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UNDER construction: The agenda below is not the final one

This event is supported by INRIA, UIUC, NCSA, ANL, BSC, PUF NEXTGEN,

Main Topics

Schedule

            Speaker

Affiliation

Type of presentation

Title (tentative)

Download

 

Sunday June 8th

 

 

 

 

 

Dinner Before the Workshop

7:30 PM

Only people registered for the dinner (included)

 

 

Mercure Hotel

 

 

 

 

 

 

 

 

Workshop Day 1

Monday June 9th

 

 

 

 

 

 

 

 

 

 

TITLES ARE TEMPORARY (except if in bold font)

 

Registration

08:00

At Inria Sophia Antipolis

 

 

 

 

Welcome and Introduction

Amphitheatre


08:30

Franck Cappello + Marc Snir + Yves Robert + Bill Kramer + Jesus Labarta

INRIA&UIUC&ANL&BSC

Background

Welcome, Workshop objectives and organization

 

Plenary

Amphitheatre

Chair: Franck Cappello

09:00

Jesus Labarta

BSC

Background

Presentation of BSC activities

 

Mini Workshop

Applied Maths.

Amphitheatre

      
Chair: Paul Hovland09:30Bill GroppUIUC Advancing Toward Exascale: Some Results and Opportunities 
 10:00Jed BrownANL Next-generation multigridding: adaptivity and communication avoidance 

 

10:30

Break

 

 

 

 


11:00

Ian Masliah

Inria

 

Automatic generation of dense linear system solvers on CPU/GPU architectures

 

 11:30Luke OlsonUIUC 

Reducing Complexity in Algebraic Solvers

 
 12:00Lunch    

Chair: Bill Gropp

13:30

Vincent Baudoui

Inria

 

Round-off error propagation in large-scale applications

 

 

14:00

Paul Hovland

ANL

 

Checkpointing with Multiple Goals

 

 14:30Stephane LanteriInria C2S@Exa: a multi-disciplinary initiative for high performance computing in computational sciences 

Mini Workshop

I/O and BigData

Amphitheatre
      
Chair: Rob Ross15:00Wolfgang FringsJSC HPC I/O at Large Scale with SIONlib and Spindle 
 15:30Break    


16:00

Jonathan JenkinsANL

 

Towards Simulating Extreme-scale Distributed Systems

 


16:30

Matthieu Dorier

Inria

 

Omnisc'IO: A Grammar-Based Approach to Spatial and Temporal I/O Patterns Prediction


 17:00

Dave Mattson  

Kenton Guadron McHenry,

NCSA The NCSA Image and Spatial Data Analysis Division 
 17:30Adjourn    
 

18:30

Bus for dinner (dinner included)

    
       

Mini Workshop

Runtime

Room Gilles Kahn

 

 

 

 

 

 

Chair: Jesus Labarta

9:30

Pavan Balaji

ANL

 

VOCL: A Virtualization Infrastructure for Accelerators

 
 10:00Augustin Degomme and Arnaud LegrandInria Status Report on the Simulation of MPI Applications with SMPI/SimGrid  

 

10:30

Break

 

 

 

 

 

11:00

Ronak BuchUIUC

 

Advanced Techniques in Parallel Performance Analysis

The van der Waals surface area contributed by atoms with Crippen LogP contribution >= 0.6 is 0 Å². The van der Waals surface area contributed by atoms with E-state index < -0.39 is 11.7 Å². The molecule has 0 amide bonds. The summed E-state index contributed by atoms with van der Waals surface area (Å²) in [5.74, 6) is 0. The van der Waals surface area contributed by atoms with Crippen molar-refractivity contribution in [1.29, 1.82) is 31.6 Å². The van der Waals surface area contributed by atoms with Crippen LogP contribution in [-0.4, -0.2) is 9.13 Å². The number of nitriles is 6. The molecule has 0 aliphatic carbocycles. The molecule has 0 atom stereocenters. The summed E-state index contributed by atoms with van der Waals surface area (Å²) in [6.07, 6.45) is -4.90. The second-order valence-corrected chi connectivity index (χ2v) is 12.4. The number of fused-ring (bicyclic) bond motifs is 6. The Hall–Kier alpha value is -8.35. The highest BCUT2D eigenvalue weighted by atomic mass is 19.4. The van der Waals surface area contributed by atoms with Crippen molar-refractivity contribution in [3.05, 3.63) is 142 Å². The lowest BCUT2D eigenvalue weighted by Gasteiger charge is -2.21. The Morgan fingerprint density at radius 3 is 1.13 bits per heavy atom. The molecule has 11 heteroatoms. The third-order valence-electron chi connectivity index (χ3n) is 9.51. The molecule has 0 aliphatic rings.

11:30

Victor Lopez

BSC

 

DLB: Dynamic Load Balancing Library

 

 12:00Lunch    
Chair: Rajeev Thakur
13:30Xin ZhaoANL  Programming Runtime Support for Irregular Computations 
 14:00Luka Stanisic and Arnaud LegrandInria Modeling and Simulation of a Dynamic Task-Based Runtime System for Heterogeneous Multi-Core Architectures 
 14:30Pieter BellensBSC Quantifying the effect of rectangular blocks in the dense QR factorization 
 15:00Lucas NussbaumInria 

Evaluating exascale HPC runtimes through emulation with Distem

 
 15:30Break    
Chair: Sanjay Kale
16:00

Francois Tessier

Inria

 

Distributed communication-aware load balancing with TreeMatch in Charm++

 
 16:30Jean-François MehaudInria 

Saving Energy by Exploiting Residual Imbalance on Iterative Applications

 
 17:00Juan GonzálezInria Performance Analytics: Understanding Parallel Applications using Cluster Analysis and Sequence Analysis. 
 17:30Adjourn    
 

18:30

Bus for dinner (dinner included)

    
       

Workshop Day 2


Tuesday June 10th

     
       

Formal opening

Amphitheatre

Chair: Bill Kramer

08:30

Marc Snir + Franck Cappello

INRIA&UIUC&ANL

Background


 

 

08:40

Claude Kirchner

Inria

Background

Inria updates and vision of the collaboration

TBD

 

08:50

Marc Snir

ANL

Background

ANL updates vision of the collaboration

TBD

Plenary

Amphitheatre

09:00

Wolfgan Frings

JSC

Background

JSC activities in HPC

TBD

Mini Workshop

I/O and Big Data

Amphitheatre
      

Chair: Gabriel Antoniu

09:30

Rob Ross

ANL

 

Understanding and Reproducing I/O Workloads

 

 

10:00

Guillaume AupyInria

 

Scheduling the I/O of HPC applications under congestion


 10:30Break    
 11:00Lokman RahmaniInria 

Smart In Situ Visualization for Climate Simulations

 

 

11:30

Anthony Simonet

Inria

 

Using Active Data to Provide Smart Data Surveillance to E-Science Users

 

 

12:00

Lunch

 

 

 

 

Mini Workshop

Runtime

Room Gilles Kahn
      
Chair: Jean François Mehaut09:30Sanjay KaleUIUC Temperature, Power and Energy: How an Adaptive Runtime can optimize them 
 10:00Florentino SainzBSC DEEP Collective offload 
 10:30BreakInria   
 11:00 Brice VideauInria Porting HPC applications to the Mont-Blanc prototype using BOAST 
 11:30Grigori FursinInria 

Collective Mind: bringing reproducible research to the masses

 
 12:00Lunch    

Plenary

Amphitheatre

Chair: Franck Cappello

13:45Ed SeidelUIUCBackgroundNCSA updates and vision of the collaboration 

Plenary

Amphitheatre

Chair: Wolfgan Frings

14:00Yves RobertInria Algorithms for coping with silent errors 
 14:30Marc SnirANL Runtime and OS research at DoE 
 15:00Break    

Mini Workshop

Resilience

Amphitheatre
      
Chair: Franck Cappello15:30Luc JaulmesBSC Checkpointless exact recovery techniques for Krylov-based iterative methods 
 16:00Ana GainaruUIUC 

The road to failure prediction on Blue Waters: latest details and future directions

 
 16:30Tatiana MartsinkevichInria 

Using dedicated resources to alleviate memory limitation for message logging protocols

 
 17:00Adjourn    

Mini Workshop

Cloud & Cyber-infrastructure

Room Gilles Kahn